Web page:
The IPEN Quick Views document is a summary statement of some IPEN views about issues that will be taken up at the 1st meeting of the intersessional process for considering SAICM and the sound management of chemicals and waste beyond 2020, including, among others, financing, a multi-stakeholder and multi-sectoral approach, raising SAICM's political priority, responding to new and emerging policy issues, and Agenda 2030. Read the Quick Views here.
This video is an introduction to the United Nations Environment Programme's Dioxin Toolkit (2013). It offers a brief history of the Toolkit, including its relationship to the Stockholm Convention, and a step-by-step search of the Toolkit for information on identifying sources of dioxins and other unintentional POPs addressed by the Convention.
The Strategic Approach to International Chemicals Management (SAICM) is the only international agreement that addresses the full range of known and newly discovered health and environmental concerns associated with the production and use of chemicals. The 2006 decision that established SAICM expires in 2020 and now there is a global process to determine what comes next. IPEN and Pesticide Action Network collaborated to produce a series of documents that highlight civil society views on key topics for the Beyond 2020 process. The papers describe SAICM’s importance, how chemical safety can contribute to sustainable development, and how actions should be financed. In addition, the papers deal with the relationship between women and chemical safety, how the industry should reduce and eliminate hazard through design, and the connection between human rights and chemical safety.
Kathmandu, Nepal: On behalf of entire children of Nepal, Center for Public Health and Environmental Development (CEPHED) would like to wholeheartedly thanks and welcome the Government of Nepal`s Child Friendly, Health and Environment friendly decision of enacting Toys Standard through publishing a gazette notification today ensuring the Right to Play Safe and Healthy of children, one third of total population of Nepal.
In December, IPEN held an African Sub-Regional Meeting in order to foster relationships among IPEN Participating Organizations (POs) in the region; learn from each other by sharing skills, experiences, and best practices; expand knowledge about international chemical policy developments; and update POs in the region on the IPEN 2020 goals.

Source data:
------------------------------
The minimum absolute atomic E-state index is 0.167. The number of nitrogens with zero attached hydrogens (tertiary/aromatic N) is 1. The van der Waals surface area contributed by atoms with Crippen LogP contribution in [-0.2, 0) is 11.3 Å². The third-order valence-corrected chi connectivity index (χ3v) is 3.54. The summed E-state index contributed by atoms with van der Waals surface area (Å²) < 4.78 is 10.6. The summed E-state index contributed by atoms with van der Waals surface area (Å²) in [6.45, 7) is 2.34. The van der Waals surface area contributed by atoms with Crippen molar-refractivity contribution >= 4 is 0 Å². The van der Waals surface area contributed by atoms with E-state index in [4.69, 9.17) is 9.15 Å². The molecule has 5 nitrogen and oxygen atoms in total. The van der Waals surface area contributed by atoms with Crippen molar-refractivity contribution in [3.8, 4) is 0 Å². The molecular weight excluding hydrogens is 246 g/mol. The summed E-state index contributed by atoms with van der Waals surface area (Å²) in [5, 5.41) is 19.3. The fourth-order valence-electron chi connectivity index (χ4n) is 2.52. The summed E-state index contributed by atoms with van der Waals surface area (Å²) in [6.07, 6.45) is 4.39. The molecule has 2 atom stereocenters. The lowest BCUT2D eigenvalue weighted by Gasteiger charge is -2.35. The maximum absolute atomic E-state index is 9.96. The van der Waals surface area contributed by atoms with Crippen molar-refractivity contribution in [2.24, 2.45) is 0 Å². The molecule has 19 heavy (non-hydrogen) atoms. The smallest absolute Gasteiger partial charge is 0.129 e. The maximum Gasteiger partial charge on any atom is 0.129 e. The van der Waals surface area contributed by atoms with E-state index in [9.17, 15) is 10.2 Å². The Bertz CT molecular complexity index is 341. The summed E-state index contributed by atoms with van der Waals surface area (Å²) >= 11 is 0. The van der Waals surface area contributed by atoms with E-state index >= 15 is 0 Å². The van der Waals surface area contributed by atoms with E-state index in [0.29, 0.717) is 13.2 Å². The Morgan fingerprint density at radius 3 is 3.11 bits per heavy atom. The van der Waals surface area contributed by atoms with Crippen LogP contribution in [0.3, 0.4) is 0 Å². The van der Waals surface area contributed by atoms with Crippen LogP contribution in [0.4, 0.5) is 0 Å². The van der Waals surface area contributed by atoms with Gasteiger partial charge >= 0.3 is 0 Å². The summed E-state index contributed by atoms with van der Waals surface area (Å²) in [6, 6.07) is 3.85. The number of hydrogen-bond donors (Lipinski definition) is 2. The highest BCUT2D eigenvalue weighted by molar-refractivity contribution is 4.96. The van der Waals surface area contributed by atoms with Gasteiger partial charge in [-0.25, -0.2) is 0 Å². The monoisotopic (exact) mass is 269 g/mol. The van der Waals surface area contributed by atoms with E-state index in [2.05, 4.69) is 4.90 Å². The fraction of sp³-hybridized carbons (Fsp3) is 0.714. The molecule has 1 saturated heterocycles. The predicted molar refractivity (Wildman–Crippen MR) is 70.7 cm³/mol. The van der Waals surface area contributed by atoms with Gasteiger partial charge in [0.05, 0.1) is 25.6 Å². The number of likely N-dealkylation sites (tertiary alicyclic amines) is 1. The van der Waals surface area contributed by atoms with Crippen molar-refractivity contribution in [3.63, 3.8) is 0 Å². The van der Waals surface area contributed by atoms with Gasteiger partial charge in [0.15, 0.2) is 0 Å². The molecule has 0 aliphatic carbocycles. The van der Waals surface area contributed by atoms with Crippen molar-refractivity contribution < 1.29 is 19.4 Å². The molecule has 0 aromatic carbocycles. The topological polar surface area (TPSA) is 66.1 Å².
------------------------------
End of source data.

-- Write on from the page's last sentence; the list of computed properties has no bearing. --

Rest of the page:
More than 120 environmental, health, and human rights leaders from 55 countries gathered in San Francisco for the 2016 IPEN Global Meeting and Toxics-Free Future Forum to make the collaborative movement for a toxics-free future broader and stronger. The two-part meeting and forum addressed IPEN's 2020 strategy, global policy updates, skill sharing, capacity-building, networking, and movement building to reduce toxic chemicals.
Global meeting topics centered around IPEN’s 5-year 2020 Plan, and ranged from global chemical policy to specific on-the-ground efforts to eliminate mercury, lead paint and highly hazardous pesticides, to skill-building strategies for more effective communications and resource mobilization. Scientific experts from the Endocrine Society and partners from the Project TENDR (Targeting Environmental Neurodevelopmental Risks) also presented their findings on the impact of endocrine-disrupting chemicals (EDCs) and neurotoxicants on human health.
"IPEN was fortunate to develop a cooperation with the Goldman Environmental Foundation, and convene the IPEN Global Meeting in San Francisco, as several IPEN participating organizations are recipients of the Goldman Environmental Prize," note Olga Speranskaya, IPEN co-chair and 2009 Goldman Prize recipient. "As a result, we were able to introduce our partners to new opportunities to advance their work in their communities and globally. This support and solidarity with those who struggle for clean environment, safer and better life for all is crucial to sustain our work."